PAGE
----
Photo courtesy of the Youth Shelter Program of Westchester (YSOW)
Executive Director Joanne Dunn provides hope for young people at the Youth Shelter Program of Westchester (YSOW).
The rhetoric surrounding the country’s justice system is so dense with politicization that it is difficult to discern what is right, what needs to be done, and how to bring about change. While both sides of the aisle can spar endlessly about incarceration, prison, and reform, Westchester residents need look no further than their own county to see a program addressing the issue in a concrete, practical, and effective way.
“The sweet spot or, I would say, the not-so-sweet spot, is getting to these young people when they’ve been sentenced,” says Joanne Dunn, executive director of the Youth Shelter Program of Westchester (YSOW). “The beauty of the shelter is that we’re able to divert young people from leading lives in prison to serving their sentences with us. We can restore them to a foundation where they can act on their future, build a life and dream.”
The YSOW, which was launched in 1975, offers a two-pronged approach to interrupting the downward spiral brought on by the arrests, trials, and incarcerations of young people. The men’s residential program offers a homelike alternative to jail or prison, both for those awaiting the outcome of a trial and for those who have been sentenced through the local court system.
“People come to our offices because they committed crimes, but that doesn’t mean they are defined by those crimes,” says Dunn, who is the first woman and first African American to lead the Mount Vernon-based program. “People are far better than the worst thing they’ve ever done.”
The second prong of the program is the community-based LEAD Academy. LEAD — which stands for Leadership, Excellence, and Development — works with both men and women who have been released from jails and prisons and are returning to the community.
“People aren’t born criminals. We’ve learned that we truly don’t become adults until around the age of 25,” Dunn says. “So, we peel back the makeup of these young people and ask what their foundation was. Were they a foster child? Do they have a learning disability? Is there substance abuse? Was there physical abuse in the family? Is there mental illness? From there, we design a holistic and comprehensive program to address their issues.”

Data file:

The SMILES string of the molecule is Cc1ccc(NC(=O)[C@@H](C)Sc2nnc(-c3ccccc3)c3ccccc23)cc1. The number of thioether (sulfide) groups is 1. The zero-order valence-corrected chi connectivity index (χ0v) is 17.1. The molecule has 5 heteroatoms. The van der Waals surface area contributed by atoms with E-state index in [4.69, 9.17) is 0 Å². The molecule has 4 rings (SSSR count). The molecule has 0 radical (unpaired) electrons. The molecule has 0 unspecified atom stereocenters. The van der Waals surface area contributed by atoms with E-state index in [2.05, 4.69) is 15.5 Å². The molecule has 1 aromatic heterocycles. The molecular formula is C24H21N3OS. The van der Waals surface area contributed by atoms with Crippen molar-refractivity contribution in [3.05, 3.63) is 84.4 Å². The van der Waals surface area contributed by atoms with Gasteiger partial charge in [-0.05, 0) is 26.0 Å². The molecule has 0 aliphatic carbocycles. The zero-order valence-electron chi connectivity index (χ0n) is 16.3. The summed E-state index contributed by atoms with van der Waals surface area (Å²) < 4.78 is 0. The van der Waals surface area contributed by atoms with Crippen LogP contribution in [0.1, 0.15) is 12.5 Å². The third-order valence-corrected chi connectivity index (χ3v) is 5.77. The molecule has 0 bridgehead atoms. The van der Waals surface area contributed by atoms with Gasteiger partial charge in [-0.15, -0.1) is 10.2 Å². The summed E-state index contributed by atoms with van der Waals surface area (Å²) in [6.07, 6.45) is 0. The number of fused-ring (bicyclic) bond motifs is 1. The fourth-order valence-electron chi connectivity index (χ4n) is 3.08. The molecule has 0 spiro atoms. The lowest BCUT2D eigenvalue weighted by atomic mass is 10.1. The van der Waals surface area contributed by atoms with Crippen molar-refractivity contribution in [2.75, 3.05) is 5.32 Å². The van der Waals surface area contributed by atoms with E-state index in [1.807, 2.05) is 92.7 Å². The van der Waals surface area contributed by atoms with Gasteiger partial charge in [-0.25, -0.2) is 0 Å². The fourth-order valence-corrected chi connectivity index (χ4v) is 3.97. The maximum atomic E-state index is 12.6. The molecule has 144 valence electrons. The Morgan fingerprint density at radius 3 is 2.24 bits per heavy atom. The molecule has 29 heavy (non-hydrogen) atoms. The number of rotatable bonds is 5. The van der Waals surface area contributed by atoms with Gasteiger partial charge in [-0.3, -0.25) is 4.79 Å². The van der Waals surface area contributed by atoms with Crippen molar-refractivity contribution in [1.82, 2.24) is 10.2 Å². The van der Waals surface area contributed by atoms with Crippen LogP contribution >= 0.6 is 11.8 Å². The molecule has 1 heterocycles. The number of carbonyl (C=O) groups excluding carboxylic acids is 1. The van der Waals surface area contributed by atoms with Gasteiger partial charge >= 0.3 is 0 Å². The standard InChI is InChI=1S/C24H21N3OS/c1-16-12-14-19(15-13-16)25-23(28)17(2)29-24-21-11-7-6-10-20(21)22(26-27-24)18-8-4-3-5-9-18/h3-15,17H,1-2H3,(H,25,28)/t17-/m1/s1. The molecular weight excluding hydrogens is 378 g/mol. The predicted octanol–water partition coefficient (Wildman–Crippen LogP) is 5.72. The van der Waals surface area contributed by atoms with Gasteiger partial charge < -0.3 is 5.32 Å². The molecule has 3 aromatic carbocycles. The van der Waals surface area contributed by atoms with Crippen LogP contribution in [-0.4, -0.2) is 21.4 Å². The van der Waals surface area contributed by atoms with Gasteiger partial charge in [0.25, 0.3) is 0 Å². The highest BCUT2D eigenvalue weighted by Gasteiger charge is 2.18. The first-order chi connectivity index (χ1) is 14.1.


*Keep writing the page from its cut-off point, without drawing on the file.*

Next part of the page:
The emphasis is on developing the skills, attitudes, and mindsets that an individual can apply to set a new course or direction in their lives. The components of the program are designed to treat the whole person with the realization that issues faced by young people caught up in the legal system are complex and cannot be addressed with a simple one-size-fits-all intervention.
LEAD has programs in vocational training, substance abuse, and mental health services, a GED program, training in conflict resolution and violence prevention, as well as arts- and cultural-enrichment programs. Each individual receives case management and other support for a year.
The shelter itself is a house, not an institution. There are staff members present but not armed guards, and there are bedrooms, not cells. It is meant to be a home.
“The aesthetic is important. We want them to feel at home. They know how important this opportunity is and how lucky they are to be here and not in prison.”
—Joanne Dunn Executive Director of the Youth Shelter Program of Westchester (YSOW)
“The aesthetic is important. We want them to feel at home. They know how important this opportunity is and how lucky they are to be here and not in prison. It is built on trust,” Dunn says.
Dunn is aware of the criticism that such programs are “soft on crime” and a misuse of taxpayer’s money, coddling those who have violated our society’s norms. Part of what she does is educate the community.
“There is actually a cost savings,” she says. “Our program is much cheaper than sending a young person to prison. And in prison, you are just spending time, and eventually those people are going to be released back into our neighborhoods without rehabilitation. Diversion makes much more sense.”
“Alternatives to traditional prosecutions are a critically important and necessary tool for modern prosecutors to help reduce recidivism and ensure greater community safety.” —Mimi Rocah Westchester County District Attorney
Dunn is not the only one who has faith in the program. Westchester County District Attorney Mimi Rocah is a believer in both the concept and in Dunn.
“Alternatives to traditional prosecutions are a critically important and necessary tool for modern prosecutors to help reduce recidivism and ensure greater community safety,” Rocah says. “We continue to work on expanding these programs here in Westchester County. Not only do I believe that these initiatives are the right thing to do, but they are also effective early-intervention tools in crime and violence prevention.”
Dunn’s education, work history, and personal passions almost seem like they were created for her to be at the helm of YSOW. She has a degree in child-and-family development from Benedict College; she was assistant vice president of youth and employment services at Westhab, where she spent 12 years; and she worked with the City of Peekskill Youth Bureau to provide overall leadership and direction to the Workforce Investment Act Out-of-School Youth program. Yet, it was less about her career and more about her personal experience that brought her to where she is today.
“My father went to prison when I was 4 years old. He came out of prison when I was 32.
It is personal for me, because as a young person, I had the cards stacked against me,” Dunn says. “I’ve made it my mission in life to empower people to traverse life’s obstacles and turn their powers into good. I’ve had pain and my own obstacles in life, but with my faith, my family, and a lot of help, I’ve been able to turn that pain into purpose.”